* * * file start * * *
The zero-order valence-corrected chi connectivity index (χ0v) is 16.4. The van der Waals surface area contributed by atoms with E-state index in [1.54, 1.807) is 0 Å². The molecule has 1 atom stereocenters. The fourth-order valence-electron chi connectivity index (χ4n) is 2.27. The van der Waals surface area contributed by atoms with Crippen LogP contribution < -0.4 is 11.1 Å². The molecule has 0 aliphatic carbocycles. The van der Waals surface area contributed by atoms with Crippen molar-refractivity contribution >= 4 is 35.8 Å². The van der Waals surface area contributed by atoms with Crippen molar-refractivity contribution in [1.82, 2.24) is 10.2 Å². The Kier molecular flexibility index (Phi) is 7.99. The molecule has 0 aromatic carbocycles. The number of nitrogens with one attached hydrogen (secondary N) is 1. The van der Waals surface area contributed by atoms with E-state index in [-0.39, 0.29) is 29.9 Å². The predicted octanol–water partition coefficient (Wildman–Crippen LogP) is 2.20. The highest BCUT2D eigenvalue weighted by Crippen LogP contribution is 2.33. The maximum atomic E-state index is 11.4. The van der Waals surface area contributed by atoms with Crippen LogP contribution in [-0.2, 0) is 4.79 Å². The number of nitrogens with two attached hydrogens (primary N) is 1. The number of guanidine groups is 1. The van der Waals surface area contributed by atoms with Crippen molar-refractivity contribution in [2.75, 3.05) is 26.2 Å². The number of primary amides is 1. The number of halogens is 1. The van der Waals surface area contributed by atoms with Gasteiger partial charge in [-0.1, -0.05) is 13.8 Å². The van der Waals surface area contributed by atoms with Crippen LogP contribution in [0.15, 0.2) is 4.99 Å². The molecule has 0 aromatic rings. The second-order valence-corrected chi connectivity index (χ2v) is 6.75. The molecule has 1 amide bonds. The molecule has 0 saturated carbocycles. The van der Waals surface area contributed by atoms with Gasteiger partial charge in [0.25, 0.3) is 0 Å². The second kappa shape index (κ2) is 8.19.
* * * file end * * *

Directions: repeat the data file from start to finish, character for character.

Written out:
The zero-order valence-corrected chi connectivity index (χ0v) is 16.4. The van der Waals surface area contributed by atoms with E-state index in [1.54, 1.807) is 0 Å². The molecule has 1 atom stereocenters. The fourth-order valence-electron chi connectivity index (χ4n) is 2.27. The van der Waals surface area contributed by atoms with Crippen LogP contribution < -0.4 is 11.1 Å². The molecule has 0 aliphatic carbocycles. The van der Waals surface area contributed by atoms with Crippen molar-refractivity contribution >= 4 is 35.8 Å². The van der Waals surface area contributed by atoms with Crippen molar-refractivity contribution in [1.82, 2.24) is 10.2 Å². The Kier molecular flexibility index (Phi) is 7.99. The molecule has 0 aromatic carbocycles. The number of nitrogens with one attached hydrogen (secondary N) is 1. The van der Waals surface area contributed by atoms with E-state index in [-0.39, 0.29) is 29.9 Å². The predicted octanol–water partition coefficient (Wildman–Crippen LogP) is 2.20. The highest BCUT2D eigenvalue weighted by Crippen LogP contribution is 2.33. The maximum atomic E-state index is 11.4. The van der Waals surface area contributed by atoms with Crippen LogP contribution in [-0.2, 0) is 4.79 Å². The number of nitrogens with two attached hydrogens (primary N) is 1. The number of guanidine groups is 1. The van der Waals surface area contributed by atoms with Crippen molar-refractivity contribution in [2.75, 3.05) is 26.2 Å². The number of primary amides is 1. The number of halogens is 1. The van der Waals surface area contributed by atoms with Gasteiger partial charge in [-0.1, -0.05) is 13.8 Å². The van der Waals surface area contributed by atoms with Crippen LogP contribution in [0.15, 0.2) is 4.99 Å². The molecule has 0 aromatic rings. The second-order valence-corrected chi connectivity index (χ2v) is 6.75. The molecule has 1 amide bonds. The molecule has 0 saturated carbocycles. The van der Waals surface area contributed by atoms with Gasteiger partial charge in [0.25, 0.3) is 0 Å². The second kappa shape index (κ2) is 8.19.